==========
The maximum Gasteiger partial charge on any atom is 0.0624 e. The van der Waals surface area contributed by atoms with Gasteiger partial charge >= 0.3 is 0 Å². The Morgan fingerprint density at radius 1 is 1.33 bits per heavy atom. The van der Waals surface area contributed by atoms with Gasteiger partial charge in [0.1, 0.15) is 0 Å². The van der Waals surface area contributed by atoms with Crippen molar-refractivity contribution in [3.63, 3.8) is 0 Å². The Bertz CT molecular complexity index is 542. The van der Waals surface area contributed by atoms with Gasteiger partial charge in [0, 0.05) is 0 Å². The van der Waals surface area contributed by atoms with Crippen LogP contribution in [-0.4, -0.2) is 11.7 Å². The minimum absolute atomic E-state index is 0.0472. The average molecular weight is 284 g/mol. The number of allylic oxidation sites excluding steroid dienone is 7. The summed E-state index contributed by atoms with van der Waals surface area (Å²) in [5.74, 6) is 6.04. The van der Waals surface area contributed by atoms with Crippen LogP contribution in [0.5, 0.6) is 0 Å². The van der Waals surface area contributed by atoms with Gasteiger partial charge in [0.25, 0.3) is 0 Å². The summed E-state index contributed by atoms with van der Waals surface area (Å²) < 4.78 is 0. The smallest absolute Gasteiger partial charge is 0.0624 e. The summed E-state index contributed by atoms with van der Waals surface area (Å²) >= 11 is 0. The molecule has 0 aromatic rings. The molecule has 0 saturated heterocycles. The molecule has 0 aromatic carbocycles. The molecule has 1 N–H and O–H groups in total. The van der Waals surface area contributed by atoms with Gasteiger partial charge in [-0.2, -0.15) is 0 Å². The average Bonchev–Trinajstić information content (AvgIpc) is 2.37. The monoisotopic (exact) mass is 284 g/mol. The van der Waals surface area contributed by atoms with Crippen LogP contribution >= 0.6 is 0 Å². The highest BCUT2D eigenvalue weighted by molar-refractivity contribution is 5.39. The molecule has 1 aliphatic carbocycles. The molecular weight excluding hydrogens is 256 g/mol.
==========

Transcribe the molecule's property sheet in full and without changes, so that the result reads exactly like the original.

The maximum Gasteiger partial charge on any atom is 0.0624 e. The van der Waals surface area contributed by atoms with Gasteiger partial charge >= 0.3 is 0 Å². The Morgan fingerprint density at radius 1 is 1.33 bits per heavy atom. The van der Waals surface area contributed by atoms with Gasteiger partial charge in [0.1, 0.15) is 0 Å². The van der Waals surface area contributed by atoms with Crippen molar-refractivity contribution in [3.63, 3.8) is 0 Å². The Bertz CT molecular complexity index is 542. The van der Waals surface area contributed by atoms with Gasteiger partial charge in [0, 0.05) is 0 Å². The van der Waals surface area contributed by atoms with Crippen LogP contribution in [-0.4, -0.2) is 11.7 Å². The minimum absolute atomic E-state index is 0.0472. The average molecular weight is 284 g/mol. The number of allylic oxidation sites excluding steroid dienone is 7. The summed E-state index contributed by atoms with van der Waals surface area (Å²) in [5.74, 6) is 6.04. The van der Waals surface area contributed by atoms with Crippen LogP contribution in [0.5, 0.6) is 0 Å². The van der Waals surface area contributed by atoms with Gasteiger partial charge in [0.25, 0.3) is 0 Å². The summed E-state index contributed by atoms with van der Waals surface area (Å²) < 4.78 is 0. The smallest absolute Gasteiger partial charge is 0.0624 e. The summed E-state index contributed by atoms with van der Waals surface area (Å²) >= 11 is 0. The molecule has 0 aromatic rings. The molecule has 0 saturated heterocycles. The molecule has 0 aromatic carbocycles. The molecule has 1 N–H and O–H groups in total. The van der Waals surface area contributed by atoms with Gasteiger partial charge in [-0.2, -0.15) is 0 Å². The average Bonchev–Trinajstić information content (AvgIpc) is 2.37. The monoisotopic (exact) mass is 284 g/mol. The van der Waals surface area contributed by atoms with Crippen LogP contribution >= 0.6 is 0 Å². The highest BCUT2D eigenvalue weighted by molar-refractivity contribution is 5.39. The molecule has 1 aliphatic carbocycles. The molecular weight excluding hydrogens is 256 g/mol.